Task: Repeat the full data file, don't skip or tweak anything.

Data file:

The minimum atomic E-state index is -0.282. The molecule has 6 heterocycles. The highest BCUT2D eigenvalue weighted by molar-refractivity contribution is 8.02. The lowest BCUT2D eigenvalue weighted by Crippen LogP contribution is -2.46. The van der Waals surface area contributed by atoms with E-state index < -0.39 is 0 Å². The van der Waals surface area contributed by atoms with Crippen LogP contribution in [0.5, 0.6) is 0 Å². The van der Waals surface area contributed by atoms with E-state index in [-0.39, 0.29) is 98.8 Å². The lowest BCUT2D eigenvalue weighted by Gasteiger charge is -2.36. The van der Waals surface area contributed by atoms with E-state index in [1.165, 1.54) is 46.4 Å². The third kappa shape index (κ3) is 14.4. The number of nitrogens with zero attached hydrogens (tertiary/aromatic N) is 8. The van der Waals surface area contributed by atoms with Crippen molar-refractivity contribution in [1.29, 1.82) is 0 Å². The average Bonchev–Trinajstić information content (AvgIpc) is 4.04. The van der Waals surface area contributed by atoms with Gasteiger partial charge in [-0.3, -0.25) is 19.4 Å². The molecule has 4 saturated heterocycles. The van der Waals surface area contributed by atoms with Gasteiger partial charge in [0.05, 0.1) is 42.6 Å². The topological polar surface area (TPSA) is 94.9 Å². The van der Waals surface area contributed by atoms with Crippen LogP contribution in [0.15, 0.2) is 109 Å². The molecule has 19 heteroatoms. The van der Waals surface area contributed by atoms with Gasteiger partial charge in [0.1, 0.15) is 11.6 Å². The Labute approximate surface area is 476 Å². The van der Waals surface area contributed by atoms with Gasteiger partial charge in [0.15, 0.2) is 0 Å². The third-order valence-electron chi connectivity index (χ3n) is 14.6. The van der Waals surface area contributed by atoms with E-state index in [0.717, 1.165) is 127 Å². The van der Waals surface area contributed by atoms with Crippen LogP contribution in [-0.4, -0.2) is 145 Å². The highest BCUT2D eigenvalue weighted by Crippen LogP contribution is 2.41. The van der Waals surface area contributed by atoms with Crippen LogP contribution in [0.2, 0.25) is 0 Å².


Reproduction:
The minimum atomic E-state index is -0.282. The molecule has 6 heterocycles. The highest BCUT2D eigenvalue weighted by molar-refractivity contribution is 8.02. The lowest BCUT2D eigenvalue weighted by Crippen LogP contribution is -2.46. The van der Waals surface area contributed by atoms with E-state index < -0.39 is 0 Å². The van der Waals surface area contributed by atoms with Crippen LogP contribution in [0.5, 0.6) is 0 Å². The van der Waals surface area contributed by atoms with E-state index in [-0.39, 0.29) is 98.8 Å². The lowest BCUT2D eigenvalue weighted by Gasteiger charge is -2.36. The van der Waals surface area contributed by atoms with E-state index in [1.165, 1.54) is 46.4 Å². The third kappa shape index (κ3) is 14.4. The number of nitrogens with zero attached hydrogens (tertiary/aromatic N) is 8. The van der Waals surface area contributed by atoms with Crippen molar-refractivity contribution in [1.29, 1.82) is 0 Å². The average Bonchev–Trinajstić information content (AvgIpc) is 4.04. The van der Waals surface area contributed by atoms with Gasteiger partial charge in [-0.3, -0.25) is 19.4 Å². The molecule has 4 saturated heterocycles. The van der Waals surface area contributed by atoms with Gasteiger partial charge in [0.05, 0.1) is 42.6 Å². The topological polar surface area (TPSA) is 94.9 Å². The van der Waals surface area contributed by atoms with Crippen LogP contribution in [0.15, 0.2) is 109 Å². The molecule has 19 heteroatoms. The van der Waals surface area contributed by atoms with Gasteiger partial charge in [0.1, 0.15) is 11.6 Å². The Labute approximate surface area is 476 Å². The van der Waals surface area contributed by atoms with Gasteiger partial charge in [0.15, 0.2) is 0 Å². The third-order valence-electron chi connectivity index (χ3n) is 14.6. The van der Waals surface area contributed by atoms with E-state index in [0.717, 1.165) is 127 Å². The van der Waals surface area contributed by atoms with Crippen LogP contribution in [-0.4, -0.2) is 145 Å². The highest BCUT2D eigenvalue weighted by Crippen LogP contribution is 2.41. The van der Waals surface area contributed by atoms with Crippen LogP contribution in [0.2, 0.25) is 0 Å².